Right now I am listening to Earth Wind & Fire’s song “That’s the Way of the World.” It is one of my favorite songs from this group.
But, this song means more to me than any other song, because it makes me contemplate about what’s going on in the world today; especially with our young people. You see, I’m a high school teacher, and daily I am interacting with young people with damaged lenses. I hear the way they talk to each other and the way they talk to their teachers, and it is becoming such a lackluster generation that I’m afraid for them.
I am experiencing the attitude of students who tell me that they cannot do their homework because they are sad. That’s viable, and I am not going to knock that because it is hard to concentrate when you don’t have the motivation for it; however, it’s so sad that they are unhappy! A 15-year-old student should have so much enthusiasm for life and happiness for their future, but it is a bleak existence for them.
What’s going on? What are we, adults, putting out there that our teenagers are so hard pressed with depression? I am merely trying to get them to spell laboratory (by the way, I looked at their spelling test and yes they spelled it “lavatory”).
But, the truth is sometimes this downward spiral is contagious and causes other students to feel overwhelmed with the sadness and anxieties, and soon it is an epidemic.
What happened to “senioritis”?
Anyway, I am boggled by the heavyweight these children bear. If I had children, I would want to make sure that their young existence did not entangle with the adult world. I would hate to see my child despondent and worried about….about…
And, I guess that’s what I am trying to figure out. What are these teens worried about? I’m sure their household has its issues, and some parents cannot help but tell their children what is going on. However, at school, we teachers have expectations from them, and we want them to do their best and to do their best, we expect them to have room in their heads to ingest the explicit lessons we have prepared for them.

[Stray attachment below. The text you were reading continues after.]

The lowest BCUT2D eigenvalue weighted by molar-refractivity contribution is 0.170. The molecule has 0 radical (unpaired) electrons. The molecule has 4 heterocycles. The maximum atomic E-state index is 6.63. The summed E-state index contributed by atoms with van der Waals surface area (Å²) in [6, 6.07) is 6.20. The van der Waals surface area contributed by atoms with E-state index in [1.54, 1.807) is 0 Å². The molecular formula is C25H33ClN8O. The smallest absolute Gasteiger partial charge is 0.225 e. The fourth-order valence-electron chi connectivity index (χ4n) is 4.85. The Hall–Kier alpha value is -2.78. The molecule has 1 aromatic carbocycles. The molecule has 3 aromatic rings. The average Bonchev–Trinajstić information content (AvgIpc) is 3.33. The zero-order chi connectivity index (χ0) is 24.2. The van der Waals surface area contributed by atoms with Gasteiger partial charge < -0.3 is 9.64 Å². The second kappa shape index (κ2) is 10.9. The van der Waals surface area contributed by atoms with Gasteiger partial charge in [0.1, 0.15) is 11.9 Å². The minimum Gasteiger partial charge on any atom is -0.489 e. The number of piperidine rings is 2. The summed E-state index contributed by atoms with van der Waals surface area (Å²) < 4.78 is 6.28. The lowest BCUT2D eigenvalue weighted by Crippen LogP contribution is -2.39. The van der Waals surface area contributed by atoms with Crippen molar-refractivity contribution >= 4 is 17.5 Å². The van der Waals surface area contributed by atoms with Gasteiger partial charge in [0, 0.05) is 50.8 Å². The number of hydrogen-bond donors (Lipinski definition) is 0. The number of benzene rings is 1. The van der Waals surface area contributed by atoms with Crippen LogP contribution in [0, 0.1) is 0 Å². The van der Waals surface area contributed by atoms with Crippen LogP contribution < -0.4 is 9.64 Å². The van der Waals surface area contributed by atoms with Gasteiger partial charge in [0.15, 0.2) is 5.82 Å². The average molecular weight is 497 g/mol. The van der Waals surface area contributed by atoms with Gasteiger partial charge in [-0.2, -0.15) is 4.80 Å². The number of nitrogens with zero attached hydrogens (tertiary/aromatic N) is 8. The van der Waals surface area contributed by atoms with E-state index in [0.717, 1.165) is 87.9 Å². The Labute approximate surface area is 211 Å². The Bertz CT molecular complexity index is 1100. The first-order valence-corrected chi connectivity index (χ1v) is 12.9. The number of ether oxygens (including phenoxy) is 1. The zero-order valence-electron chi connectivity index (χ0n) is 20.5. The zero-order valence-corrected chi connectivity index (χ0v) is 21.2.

One of my sisters asked me if my “motivation” has run out for teaching? I’ve been churning the idea of leaving the teaching profession. However, I enjoy teaching the many works of literature to students. I am not sure if it’s the weight I feel from my students that is dragging me down or not. I am a sensitive person, and what I hear them say and what I see them do sometimes bothers me. When I want them to write quietly, they are talking; and, when I want them to share their thoughts and opinions, their mouths are shut tighter than the pursed lips of nuns who have vowed silence.
But today should be a good day. It is Friday, and I have the weekend to cleanse my emotions; to breathe and relax. But, sometimes, I can’t do that.
I believe that I am not giving my students my best. I feel defeated, and I think that they need more, and my “more” is not enough. I see how students flock to specific teachers, and maybe those teachers can give them what they want or need.
Maybe I need to teach elsewhere; perhaps I need to leave Arizona and find greener pastures where students need a teacher like me; a teacher who loves to provide the depth of life and love inside literature.
Right now, I don’t have an answer. I don’t have the words. I know that I am in an emotional spin right now, so to process my conundrum, I created this poem:
As I teach, I want to reach
Empty eyes silent cries
but vocab and spelling words
also, there’s a riddle in the middle
of the room
a hush blooms
one student draws a gun
and learning is done.
Now the class is in a panic
and the students’ moods are manic
and I’m working to keep hope alive
but the eyes are on the phones
looking like Orwell clones
Reading, writing, and an intervention
warrants their attention
their minds are drawn away
from the lesson of the day
There are a few
who are eager to do
the work I’ve prescribed
literature and writing they have imbibed
and I have reached more than one
before the setting of the sun;
a little wisdom pearled
and yes, that’s the way of the world.